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Islamism

By:
William E. Shepard, FranÇois Burgat, Armando Salvatore
Source:
The Oxford Encyclopedia of the Islamic World What is This? Provides comprehensive scholarly coverage of the full geographical and historical extent of Islam

    Islamism

    [This entry contains three subentries:

    Concepts and Debates

    The term “Islamism/Islamist” has come into increasing use in recent years to denote the views of those Muslims who claim that Islam, or more specifically, the Islamic sharīʿah, provides guidance for all areas of human life, individual and social, and who therefore call for an “Islamic State” or an “Islamic Order.” Islamists focus primarily on political matters, but they are also concerned with economic, social, and moral issues. The term “Islamicist” is sometimes used instead of “Islamist,” but is less common and can lead to confusion because “Islamicist” also refers to those who study Islam academically. The term “Islamist” is generally applied to the more radical movements connected with the Islamic resurgence, which began about 1970.

    In earlier times the term “Islamism” was sometimes used as a synonym of “Islam.” From the 1950s to the 1970s, one finds it used to denote late-Ottoman and more recent movements in Turkey. Its current use, however, mainly dates from the late-1980s, when some scholars began to use it as one of the alternatives to “fundamentalism.” This term [had] became popular among Western scholars and journalists since the Iranian Revolution, but many had reservations about it. Current usage of “Islamism” may have been inspired by the French terms “islamisme/islamiste,” which were already in use by French scholars and are said to have been coined by French-speaking Muslims around 1970. In English the use of the term has gradually increased since 1990, first among scholars and then among journalists. Today it is one of the recognized alternatives to “fundamentalist,” along with “political Islam” in particular.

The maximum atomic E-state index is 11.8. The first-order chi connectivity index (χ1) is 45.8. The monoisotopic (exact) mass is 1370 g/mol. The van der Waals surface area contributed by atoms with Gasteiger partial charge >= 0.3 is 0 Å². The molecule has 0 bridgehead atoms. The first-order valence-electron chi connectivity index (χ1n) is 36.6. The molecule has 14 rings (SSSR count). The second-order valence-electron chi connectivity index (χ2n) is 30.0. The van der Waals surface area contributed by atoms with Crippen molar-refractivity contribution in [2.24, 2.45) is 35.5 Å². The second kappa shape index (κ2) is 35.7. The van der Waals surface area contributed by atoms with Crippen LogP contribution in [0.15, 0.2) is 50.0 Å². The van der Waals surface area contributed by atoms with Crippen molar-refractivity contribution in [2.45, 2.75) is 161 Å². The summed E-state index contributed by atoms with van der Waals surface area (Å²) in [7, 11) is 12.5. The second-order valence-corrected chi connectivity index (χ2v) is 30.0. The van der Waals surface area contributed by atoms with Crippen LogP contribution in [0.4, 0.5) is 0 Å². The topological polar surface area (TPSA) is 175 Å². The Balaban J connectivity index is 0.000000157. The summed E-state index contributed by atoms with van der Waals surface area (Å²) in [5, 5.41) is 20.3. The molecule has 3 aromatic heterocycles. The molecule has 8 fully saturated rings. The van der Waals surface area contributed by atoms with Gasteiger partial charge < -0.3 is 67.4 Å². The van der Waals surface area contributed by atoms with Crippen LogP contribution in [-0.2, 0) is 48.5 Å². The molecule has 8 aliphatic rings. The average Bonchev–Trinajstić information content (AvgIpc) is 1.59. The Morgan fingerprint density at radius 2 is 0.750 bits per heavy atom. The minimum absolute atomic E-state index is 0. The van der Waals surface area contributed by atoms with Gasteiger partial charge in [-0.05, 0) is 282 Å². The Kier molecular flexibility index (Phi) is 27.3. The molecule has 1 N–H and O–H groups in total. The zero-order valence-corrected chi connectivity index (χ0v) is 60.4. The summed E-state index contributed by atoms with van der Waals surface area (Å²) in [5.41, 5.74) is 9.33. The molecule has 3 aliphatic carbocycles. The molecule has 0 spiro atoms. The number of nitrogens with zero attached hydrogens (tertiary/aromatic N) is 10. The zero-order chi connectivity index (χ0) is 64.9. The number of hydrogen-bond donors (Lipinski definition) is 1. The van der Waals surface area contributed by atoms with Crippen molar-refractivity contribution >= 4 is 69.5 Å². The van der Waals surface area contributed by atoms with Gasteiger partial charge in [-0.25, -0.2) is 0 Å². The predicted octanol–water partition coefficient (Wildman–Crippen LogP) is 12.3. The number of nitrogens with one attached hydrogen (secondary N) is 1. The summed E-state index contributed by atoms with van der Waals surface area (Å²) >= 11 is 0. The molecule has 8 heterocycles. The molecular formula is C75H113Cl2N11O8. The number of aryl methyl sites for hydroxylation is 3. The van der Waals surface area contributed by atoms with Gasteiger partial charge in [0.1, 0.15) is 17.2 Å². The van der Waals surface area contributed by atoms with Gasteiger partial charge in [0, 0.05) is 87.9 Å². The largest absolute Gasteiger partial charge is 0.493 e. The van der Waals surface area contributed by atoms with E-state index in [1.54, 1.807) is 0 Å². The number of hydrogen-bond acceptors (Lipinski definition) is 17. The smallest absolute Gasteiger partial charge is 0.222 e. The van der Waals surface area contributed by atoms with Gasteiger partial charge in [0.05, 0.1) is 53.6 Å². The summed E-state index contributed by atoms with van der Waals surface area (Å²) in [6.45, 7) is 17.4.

The term “Islamism” may be qualified in various ways, so that one may speak of “moderate Islamism,” “radical Islamism,” “militant Islamism,” etc. Usually the qualifiers refer to the means used by the Islamists, so that a moderate Islamist is one who does not use violence but works within the existing political system. Radical or militant Islamists are those who engage in terrorism or other forms of violence. “Moderate” or “radical” may also refer to the degree of proclaimed anti-Western or anti-American sentiment or to the degree to which the society desired is to be distinctively and uncompromisingly Islamic. It is increasingly common for writers to use “Islamist” where “radical Islamist” or “militant Islamist” is meant.

    Islamism is consciously opposed to secularism (called “laicism” in Turkey), which may be understood as the system that bases most or all of social life on Western-derived ideas and institutions rather than the sharīʿah. In practice this has involved not separation of religion from the state but the subordination of religious institutions to the state. An intermediate position is Islamic modernism or reformism, which generally accepts Western-derived ideas and institutions but gives them an Islamic justification and coloration. This is close to moderate Islamism in one of its meanings. Radical Islamists reject this in principle but in fact do accept some Western-derived institutions. They call for an “Islamic State,” but the state in its present form is Western-derived. They accept modern, Western-derived technology with little reservation.

    Islamism is therefore a very modern phenomenon. This distinguishes it from traditionalism, which is more strictly conservative. Also, Islamism is usually salafī, i.e., dedicated to following the model of the earliest Muslim community and eliminating the “innovations” and “corruptions” that have come in since. Traditionalists, by contrast, adhere to these “innovations” and “corruptions.”